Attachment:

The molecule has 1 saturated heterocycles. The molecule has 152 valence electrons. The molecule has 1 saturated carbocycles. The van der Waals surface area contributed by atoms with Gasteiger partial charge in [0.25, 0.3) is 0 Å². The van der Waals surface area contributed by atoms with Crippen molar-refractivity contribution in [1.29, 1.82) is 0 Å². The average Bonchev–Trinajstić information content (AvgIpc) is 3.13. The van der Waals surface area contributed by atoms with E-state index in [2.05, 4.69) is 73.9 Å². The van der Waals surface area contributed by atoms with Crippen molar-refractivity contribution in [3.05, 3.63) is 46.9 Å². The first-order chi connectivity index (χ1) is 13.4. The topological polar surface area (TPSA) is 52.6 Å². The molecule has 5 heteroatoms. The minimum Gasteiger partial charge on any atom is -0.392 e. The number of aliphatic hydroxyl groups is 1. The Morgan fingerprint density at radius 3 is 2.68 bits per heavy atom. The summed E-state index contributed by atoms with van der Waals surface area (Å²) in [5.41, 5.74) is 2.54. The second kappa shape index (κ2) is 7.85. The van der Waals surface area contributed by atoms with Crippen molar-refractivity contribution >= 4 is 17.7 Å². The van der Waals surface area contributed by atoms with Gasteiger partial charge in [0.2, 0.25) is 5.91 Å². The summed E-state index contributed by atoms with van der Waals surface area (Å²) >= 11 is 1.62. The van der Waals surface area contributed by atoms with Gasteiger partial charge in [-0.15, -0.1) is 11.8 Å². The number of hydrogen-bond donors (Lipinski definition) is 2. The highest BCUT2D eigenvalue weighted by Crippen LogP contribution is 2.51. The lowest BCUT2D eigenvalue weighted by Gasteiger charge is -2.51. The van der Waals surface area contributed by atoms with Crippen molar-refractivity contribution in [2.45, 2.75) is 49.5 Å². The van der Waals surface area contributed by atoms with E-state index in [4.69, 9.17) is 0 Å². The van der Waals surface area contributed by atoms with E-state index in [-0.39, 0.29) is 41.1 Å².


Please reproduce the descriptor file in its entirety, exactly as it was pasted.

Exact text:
The molecule has 1 saturated heterocycles. The molecule has 152 valence electrons. The molecule has 1 saturated carbocycles. The van der Waals surface area contributed by atoms with Gasteiger partial charge in [0.25, 0.3) is 0 Å². The van der Waals surface area contributed by atoms with Crippen molar-refractivity contribution in [1.29, 1.82) is 0 Å². The average Bonchev–Trinajstić information content (AvgIpc) is 3.13. The van der Waals surface area contributed by atoms with E-state index in [2.05, 4.69) is 73.9 Å². The van der Waals surface area contributed by atoms with Crippen molar-refractivity contribution in [3.05, 3.63) is 46.9 Å². The first-order chi connectivity index (χ1) is 13.4. The topological polar surface area (TPSA) is 52.6 Å². The molecule has 5 heteroatoms. The minimum Gasteiger partial charge on any atom is -0.392 e. The number of aliphatic hydroxyl groups is 1. The Morgan fingerprint density at radius 3 is 2.68 bits per heavy atom. The summed E-state index contributed by atoms with van der Waals surface area (Å²) in [5.41, 5.74) is 2.54. The second kappa shape index (κ2) is 7.85. The van der Waals surface area contributed by atoms with Crippen molar-refractivity contribution >= 4 is 17.7 Å². The van der Waals surface area contributed by atoms with Gasteiger partial charge in [0.2, 0.25) is 5.91 Å². The summed E-state index contributed by atoms with van der Waals surface area (Å²) >= 11 is 1.62. The van der Waals surface area contributed by atoms with Gasteiger partial charge in [-0.15, -0.1) is 11.8 Å². The number of hydrogen-bond donors (Lipinski definition) is 2. The highest BCUT2D eigenvalue weighted by Crippen LogP contribution is 2.51. The lowest BCUT2D eigenvalue weighted by Gasteiger charge is -2.51. The van der Waals surface area contributed by atoms with Crippen molar-refractivity contribution in [2.45, 2.75) is 49.5 Å². The van der Waals surface area contributed by atoms with E-state index in [4.69, 9.17) is 0 Å². The van der Waals surface area contributed by atoms with E-state index in [-0.39, 0.29) is 41.1 Å².